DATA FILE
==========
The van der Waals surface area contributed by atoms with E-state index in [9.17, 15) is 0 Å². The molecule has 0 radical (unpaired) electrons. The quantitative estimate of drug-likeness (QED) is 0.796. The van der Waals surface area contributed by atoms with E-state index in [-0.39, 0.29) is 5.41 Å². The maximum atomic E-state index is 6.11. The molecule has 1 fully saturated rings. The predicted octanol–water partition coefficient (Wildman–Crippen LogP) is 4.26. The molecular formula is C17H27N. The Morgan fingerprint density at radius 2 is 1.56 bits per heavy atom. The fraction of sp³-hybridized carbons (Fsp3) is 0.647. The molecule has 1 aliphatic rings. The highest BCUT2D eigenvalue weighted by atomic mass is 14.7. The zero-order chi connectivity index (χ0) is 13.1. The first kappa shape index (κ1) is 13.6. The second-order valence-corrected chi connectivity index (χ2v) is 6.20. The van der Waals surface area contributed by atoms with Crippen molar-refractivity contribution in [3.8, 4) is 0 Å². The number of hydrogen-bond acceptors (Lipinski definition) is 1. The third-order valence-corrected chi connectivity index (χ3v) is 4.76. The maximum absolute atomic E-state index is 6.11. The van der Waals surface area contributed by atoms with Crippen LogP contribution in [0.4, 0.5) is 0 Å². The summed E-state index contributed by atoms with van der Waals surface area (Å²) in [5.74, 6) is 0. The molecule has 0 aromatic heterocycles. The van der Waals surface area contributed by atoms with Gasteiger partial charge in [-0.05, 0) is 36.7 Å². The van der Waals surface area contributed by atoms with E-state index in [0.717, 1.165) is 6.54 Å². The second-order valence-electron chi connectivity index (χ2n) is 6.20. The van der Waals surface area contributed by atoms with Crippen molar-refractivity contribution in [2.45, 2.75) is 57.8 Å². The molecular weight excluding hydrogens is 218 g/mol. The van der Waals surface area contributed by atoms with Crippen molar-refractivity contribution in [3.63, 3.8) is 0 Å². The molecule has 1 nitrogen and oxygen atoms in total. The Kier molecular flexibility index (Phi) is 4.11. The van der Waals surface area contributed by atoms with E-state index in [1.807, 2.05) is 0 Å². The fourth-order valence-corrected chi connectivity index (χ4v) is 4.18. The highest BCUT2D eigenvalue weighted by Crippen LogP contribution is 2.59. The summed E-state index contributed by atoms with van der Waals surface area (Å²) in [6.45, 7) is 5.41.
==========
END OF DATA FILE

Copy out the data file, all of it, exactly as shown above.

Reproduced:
The van der Waals surface area contributed by atoms with E-state index in [9.17, 15) is 0 Å². The molecule has 0 radical (unpaired) electrons. The quantitative estimate of drug-likeness (QED) is 0.796. The van der Waals surface area contributed by atoms with E-state index in [-0.39, 0.29) is 5.41 Å². The maximum atomic E-state index is 6.11. The molecule has 1 fully saturated rings. The predicted octanol–water partition coefficient (Wildman–Crippen LogP) is 4.26. The molecular formula is C17H27N. The Morgan fingerprint density at radius 2 is 1.56 bits per heavy atom. The fraction of sp³-hybridized carbons (Fsp3) is 0.647. The molecule has 1 aliphatic rings. The highest BCUT2D eigenvalue weighted by atomic mass is 14.7. The zero-order chi connectivity index (χ0) is 13.1. The first kappa shape index (κ1) is 13.6. The second-order valence-corrected chi connectivity index (χ2v) is 6.20. The van der Waals surface area contributed by atoms with Crippen molar-refractivity contribution in [3.8, 4) is 0 Å². The number of hydrogen-bond acceptors (Lipinski definition) is 1. The third-order valence-corrected chi connectivity index (χ3v) is 4.76. The maximum absolute atomic E-state index is 6.11. The van der Waals surface area contributed by atoms with Crippen LogP contribution in [0.4, 0.5) is 0 Å². The summed E-state index contributed by atoms with van der Waals surface area (Å²) in [5.74, 6) is 0. The molecule has 0 aromatic heterocycles. The van der Waals surface area contributed by atoms with Gasteiger partial charge in [-0.05, 0) is 36.7 Å². The van der Waals surface area contributed by atoms with E-state index in [0.717, 1.165) is 6.54 Å². The second-order valence-electron chi connectivity index (χ2n) is 6.20. The van der Waals surface area contributed by atoms with Crippen molar-refractivity contribution in [2.45, 2.75) is 57.8 Å². The molecular weight excluding hydrogens is 218 g/mol. The van der Waals surface area contributed by atoms with Crippen molar-refractivity contribution in [3.63, 3.8) is 0 Å². The molecule has 1 nitrogen and oxygen atoms in total. The Kier molecular flexibility index (Phi) is 4.11. The van der Waals surface area contributed by atoms with E-state index in [1.807, 2.05) is 0 Å². The fourth-order valence-corrected chi connectivity index (χ4v) is 4.18. The highest BCUT2D eigenvalue weighted by Crippen LogP contribution is 2.59. The summed E-state index contributed by atoms with van der Waals surface area (Å²) in [6.45, 7) is 5.41.